Cisco has had a near monopoly on high-end switches for years. However, the company has seen a need to diversify into new markets in order to grow in the enterprise, specifically targeting server and storage switching markets as well as server-to-sever communications. SAN switches in particular have been dominated by Brocade, which has built a multi-billion dollar market. Cisco’s counterpunch strategy has been to push Ethernet as hard as possible and dislocate traditional FC, which has been an uphill battle. FCoE potentially changes the game because rather than fighting FC, Cisco can co-opt it into its Ethernet strategy.
Recently, as a direct result of its aggressive competitive moves, Cisco has been under fire as its unified computing strategy generally and entrance into server markets specifically has created cascading effects throughout enterprise IT and attracted more competition in its core business (e.g. HP/3Com and to a lesser extent Brocade/Foundry). Cisco’s convergence strategy is an attempt to secure its installed base, shore up its defenses against competition and aggressively move into new server and SAN switch markets under the converged network umbrella with Ethernet as the underpinning. Cisco is emphasizing partnerships with the likes of Intel, VMware, EMC, VCE and NetApp among others and prioritizing these over historical relationships with traditional enterprise server vendors (e.g. HP, IBM, Dell and Oracle/Sun). Cisco’s strategy is designed to capitalize on Intel's server chip dominance and VMware momentum. Furthermore, Cisco has successfully persuaded the storage vendors to align with its Ethernet-led converged network strategy, and companies like EMC and NetApp have provided considerable access to their respective installed bases. Meanwhile, the traditional server vendors have no choice but to push convergence via CNAs because they’re out of real estate.
Many Wikibon members have expressed legitimate concern about converging networks. Specific issues have related to performance, cascading network dependencies (e.g. LAN vs. SAN issues), organizational tensions, questionable near-term ROI and the general sense that other IT issues are more pressing than the move to converged networks, at least in the near term.
Specifically as it relates to this announcement, critics will point out that what Cisco is really doing here is delivering on its promises of previous roadmaps. While this is largely true, end-to-end FCoE delivery is important to adoption as thus far proof points have been limited, and this announcement legitimizes the strategy and reduces customer risk within the Cisco installed base. The major customer concern is that organizations are locking themselves into Cisco.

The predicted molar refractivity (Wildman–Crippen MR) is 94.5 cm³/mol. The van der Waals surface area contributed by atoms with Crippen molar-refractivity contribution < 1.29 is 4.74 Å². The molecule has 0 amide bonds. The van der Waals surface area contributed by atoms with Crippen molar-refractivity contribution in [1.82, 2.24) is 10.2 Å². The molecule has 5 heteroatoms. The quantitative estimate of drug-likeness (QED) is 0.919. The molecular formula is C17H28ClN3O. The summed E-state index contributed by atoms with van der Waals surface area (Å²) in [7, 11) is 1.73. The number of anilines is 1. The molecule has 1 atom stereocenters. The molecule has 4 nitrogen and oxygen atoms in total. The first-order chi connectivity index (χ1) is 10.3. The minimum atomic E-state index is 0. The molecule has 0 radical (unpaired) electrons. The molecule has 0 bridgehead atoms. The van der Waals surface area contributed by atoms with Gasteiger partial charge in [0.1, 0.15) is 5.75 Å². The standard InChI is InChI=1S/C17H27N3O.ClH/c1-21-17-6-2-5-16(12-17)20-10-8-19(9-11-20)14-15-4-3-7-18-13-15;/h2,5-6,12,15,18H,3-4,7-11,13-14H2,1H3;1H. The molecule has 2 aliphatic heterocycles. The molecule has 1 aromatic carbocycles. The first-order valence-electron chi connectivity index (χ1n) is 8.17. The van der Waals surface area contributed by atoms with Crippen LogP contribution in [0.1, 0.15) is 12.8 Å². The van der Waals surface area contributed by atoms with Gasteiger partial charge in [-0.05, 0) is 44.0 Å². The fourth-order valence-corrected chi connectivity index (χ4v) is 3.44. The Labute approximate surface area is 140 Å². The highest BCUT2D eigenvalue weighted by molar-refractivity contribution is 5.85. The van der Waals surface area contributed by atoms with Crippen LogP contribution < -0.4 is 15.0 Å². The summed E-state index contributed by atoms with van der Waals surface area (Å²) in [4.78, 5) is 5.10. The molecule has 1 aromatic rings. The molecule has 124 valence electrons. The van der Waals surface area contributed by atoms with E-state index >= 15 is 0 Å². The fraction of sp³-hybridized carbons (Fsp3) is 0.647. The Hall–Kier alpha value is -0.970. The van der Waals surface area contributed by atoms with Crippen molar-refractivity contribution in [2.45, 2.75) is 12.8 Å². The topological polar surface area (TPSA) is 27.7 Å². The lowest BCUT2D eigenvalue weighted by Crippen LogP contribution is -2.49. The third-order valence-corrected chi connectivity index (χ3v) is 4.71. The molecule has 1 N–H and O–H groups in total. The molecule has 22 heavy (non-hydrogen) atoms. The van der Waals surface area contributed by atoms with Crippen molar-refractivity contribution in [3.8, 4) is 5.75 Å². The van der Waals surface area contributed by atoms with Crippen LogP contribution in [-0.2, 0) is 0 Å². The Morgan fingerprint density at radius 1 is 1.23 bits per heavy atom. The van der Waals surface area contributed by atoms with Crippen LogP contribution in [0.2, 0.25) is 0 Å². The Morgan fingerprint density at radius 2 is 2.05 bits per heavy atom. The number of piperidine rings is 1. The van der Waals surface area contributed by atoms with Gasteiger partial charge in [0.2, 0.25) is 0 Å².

To that end, our advice has consistently been to frame convergence as follows:
- Plan for Ethernet dominance.
- Treat FCoE as an evolutionary technology that should be introduced in phases and ultimately lowers cost and risk while maintaining the FC advantages for the SAN.
- In the near term, there has been no incentive to rush into FCoE although the inclusion of CNAs within server infrastructure is sensible. In the mid-term, as cloud computing and IT-as-a-Service take off, organizations will increasingly be buying blocks of compute, storage, and networking as a single logical resource and FCoE is a key enabler for cloud workloads requiring high performance and availability.
- Cisco and its partners are highly motivated to develop end-to-end proof points. Now is a great time to negotiate, especially for organizations willing to be early references. Consider only entering into substantial agreements with Cisco and its partners that include maximum long-term flexibility and attractive maintenance pricing with multi-year discounts and caps.
- While the push to converged networks is largely today coming from the vendor community, we believe it is inevitable from a technology standpoint, long-term.
Getting on the curve with early pilots will position organizations for fast adoption when the time comes which will accelerate the pace at which organizations can reduce connection costs.
Action Item: Cisco’s recent announcement marks the first time that an end-to-end converged infrastructure based on Ethernet, with multiple switch options, is in play. This is another milestone in the widespread move to convergence and supports mission-critical cloud computing in the enterprise. This announcement is alluring to Cisco customers because it allows them to evolve converged infrastructure with confidence and without a rip-and-replace. Customers that expect to follow the Cisco roadmap should negotiate hard now and lock in long-term flexibility and competitive pricing, especially maintenance pricing. Customers who are reticent to follow the Cisco roadmap at this time should gain visibility and confidence that competitors’ plans will match Cisco’s capabilities.
Footnotes: *Note: Multihop from Cisco is up to 7 hops, but not all OEMs support that (e.g. EMC only supports 5 hops). The hops is the total number of FCFs (the FCoE equivalent of an FC switch) and FC switches, so you might go 2 hops FCoE and 3 hops FC = 5 hops.